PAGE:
Up to one in three children lose touch with an absent parent within three years – normally the father – and do not see that parent again.
What is often forgotten is that these children also lose touch with their grandparents.
The time spent with grandparents is an integral part of a child’s upbringing which can provide a child with experiences that cannot be derived from other relationships. The loss of this relationship when a child is going through the distress of family separation is therefore devastating for that child.
If possible, the first step is to encourage your son to resolve his own contact arrangements as normally a grandparent’s contact can develop as part and parcel of those contact arrangements.
If this is not successful then you should try and talk with the children’s mother and explain to her that despite what might be going on between her and your son, your wish is only to maintain a relationship with your grandchildren and not to take sides.
However, if the relationship is too strained, then a referral to family mediation may be an option. This would require the agreement of all parties and would involve a series of meetings with an independent mediator who will help you to try and reach an agreement through structured negotiations.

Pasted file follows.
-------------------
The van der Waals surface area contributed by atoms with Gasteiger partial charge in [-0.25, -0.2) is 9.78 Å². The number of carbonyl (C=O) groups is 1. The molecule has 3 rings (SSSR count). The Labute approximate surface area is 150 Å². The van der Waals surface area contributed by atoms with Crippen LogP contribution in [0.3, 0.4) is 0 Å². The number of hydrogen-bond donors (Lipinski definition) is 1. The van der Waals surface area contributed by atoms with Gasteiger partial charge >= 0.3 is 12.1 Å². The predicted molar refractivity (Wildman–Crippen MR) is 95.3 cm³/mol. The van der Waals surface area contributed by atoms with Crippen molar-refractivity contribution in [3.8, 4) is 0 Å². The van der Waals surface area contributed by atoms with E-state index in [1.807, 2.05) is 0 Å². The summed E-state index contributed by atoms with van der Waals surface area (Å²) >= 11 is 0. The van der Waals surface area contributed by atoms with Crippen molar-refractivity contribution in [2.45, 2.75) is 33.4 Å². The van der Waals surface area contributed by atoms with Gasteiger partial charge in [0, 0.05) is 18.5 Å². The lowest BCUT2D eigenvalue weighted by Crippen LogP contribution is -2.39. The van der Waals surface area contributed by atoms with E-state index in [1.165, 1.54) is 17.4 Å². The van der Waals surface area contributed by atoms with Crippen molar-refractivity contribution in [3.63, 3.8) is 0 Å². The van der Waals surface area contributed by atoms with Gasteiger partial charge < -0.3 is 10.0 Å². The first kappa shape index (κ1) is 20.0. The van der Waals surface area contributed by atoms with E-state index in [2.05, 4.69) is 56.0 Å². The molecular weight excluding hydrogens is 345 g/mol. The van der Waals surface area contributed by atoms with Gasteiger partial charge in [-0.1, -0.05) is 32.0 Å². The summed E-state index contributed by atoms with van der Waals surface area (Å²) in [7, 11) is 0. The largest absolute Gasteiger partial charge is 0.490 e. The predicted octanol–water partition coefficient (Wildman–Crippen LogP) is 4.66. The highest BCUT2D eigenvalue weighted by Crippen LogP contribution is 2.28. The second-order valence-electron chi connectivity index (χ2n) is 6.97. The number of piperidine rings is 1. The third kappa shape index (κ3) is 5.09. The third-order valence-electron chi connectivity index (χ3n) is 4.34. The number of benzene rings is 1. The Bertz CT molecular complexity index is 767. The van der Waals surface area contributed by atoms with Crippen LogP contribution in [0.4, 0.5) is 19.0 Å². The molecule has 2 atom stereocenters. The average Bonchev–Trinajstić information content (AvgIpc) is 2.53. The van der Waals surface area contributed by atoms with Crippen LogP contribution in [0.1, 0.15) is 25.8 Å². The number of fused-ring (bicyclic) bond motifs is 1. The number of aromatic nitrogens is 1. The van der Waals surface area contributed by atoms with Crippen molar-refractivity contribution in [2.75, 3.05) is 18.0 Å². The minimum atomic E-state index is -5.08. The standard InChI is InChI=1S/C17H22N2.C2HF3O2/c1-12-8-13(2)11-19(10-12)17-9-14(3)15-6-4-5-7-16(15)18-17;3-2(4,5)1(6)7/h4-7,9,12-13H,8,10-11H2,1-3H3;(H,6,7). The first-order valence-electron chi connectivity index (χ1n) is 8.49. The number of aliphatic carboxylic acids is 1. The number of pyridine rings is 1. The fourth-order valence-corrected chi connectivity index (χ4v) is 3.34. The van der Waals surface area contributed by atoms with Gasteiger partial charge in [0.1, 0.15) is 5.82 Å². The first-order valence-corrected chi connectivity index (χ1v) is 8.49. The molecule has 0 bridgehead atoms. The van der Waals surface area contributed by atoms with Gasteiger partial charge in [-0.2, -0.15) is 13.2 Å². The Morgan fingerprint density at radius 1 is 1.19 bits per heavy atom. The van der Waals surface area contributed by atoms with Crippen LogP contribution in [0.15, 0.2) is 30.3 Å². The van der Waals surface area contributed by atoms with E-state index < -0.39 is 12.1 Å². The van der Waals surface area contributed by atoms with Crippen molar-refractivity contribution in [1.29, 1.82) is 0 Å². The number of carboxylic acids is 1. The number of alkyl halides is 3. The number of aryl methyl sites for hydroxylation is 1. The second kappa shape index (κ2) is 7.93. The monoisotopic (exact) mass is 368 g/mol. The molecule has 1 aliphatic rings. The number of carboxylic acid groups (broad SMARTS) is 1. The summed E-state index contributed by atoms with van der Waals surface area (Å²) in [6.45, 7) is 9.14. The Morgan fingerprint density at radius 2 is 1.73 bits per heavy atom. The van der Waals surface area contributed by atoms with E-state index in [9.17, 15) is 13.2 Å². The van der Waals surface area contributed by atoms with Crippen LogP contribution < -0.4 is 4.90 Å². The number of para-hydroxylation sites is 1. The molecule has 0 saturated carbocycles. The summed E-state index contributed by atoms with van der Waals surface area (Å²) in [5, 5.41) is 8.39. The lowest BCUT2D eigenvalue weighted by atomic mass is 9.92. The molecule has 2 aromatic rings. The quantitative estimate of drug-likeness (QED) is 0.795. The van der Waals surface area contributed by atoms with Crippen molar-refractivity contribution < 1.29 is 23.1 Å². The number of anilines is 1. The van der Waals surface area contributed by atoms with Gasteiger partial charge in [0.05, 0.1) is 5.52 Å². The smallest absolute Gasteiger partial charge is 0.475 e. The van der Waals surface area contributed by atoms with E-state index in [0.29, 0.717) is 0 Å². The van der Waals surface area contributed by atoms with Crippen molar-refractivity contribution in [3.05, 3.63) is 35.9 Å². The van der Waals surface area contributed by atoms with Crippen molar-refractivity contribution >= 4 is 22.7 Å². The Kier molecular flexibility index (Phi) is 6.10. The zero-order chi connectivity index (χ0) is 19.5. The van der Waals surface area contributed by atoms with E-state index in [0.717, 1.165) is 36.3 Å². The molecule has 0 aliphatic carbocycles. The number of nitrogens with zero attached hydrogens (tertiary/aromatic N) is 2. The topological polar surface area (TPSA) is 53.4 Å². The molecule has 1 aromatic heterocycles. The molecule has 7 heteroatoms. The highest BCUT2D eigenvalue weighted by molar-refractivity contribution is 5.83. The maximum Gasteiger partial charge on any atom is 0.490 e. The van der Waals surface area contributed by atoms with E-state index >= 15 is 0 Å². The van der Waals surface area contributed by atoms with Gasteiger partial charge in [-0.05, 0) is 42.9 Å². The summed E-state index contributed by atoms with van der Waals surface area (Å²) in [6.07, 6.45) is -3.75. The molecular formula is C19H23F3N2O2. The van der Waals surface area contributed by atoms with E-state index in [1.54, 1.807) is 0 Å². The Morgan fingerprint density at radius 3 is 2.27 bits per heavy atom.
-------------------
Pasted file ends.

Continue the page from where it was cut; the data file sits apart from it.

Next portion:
Failing this, a child focused and amicable letter from a solicitor setting out why it is important for you to maintain your relationship with your grandchildren may be all that is needed to bring an agreement.
If none of the above lead to a resolution then an application to court for a Contact Order will be needed. Presently grandparents do not have an automatic right to apply for a Contact Order so you will have to apply for leave (permission) from the court to make the application. You will have to demonstrate that you have a meaningful connection with the children in order to be granted permission but this should not be a hurdle.
For more help and support contact a member of our family team.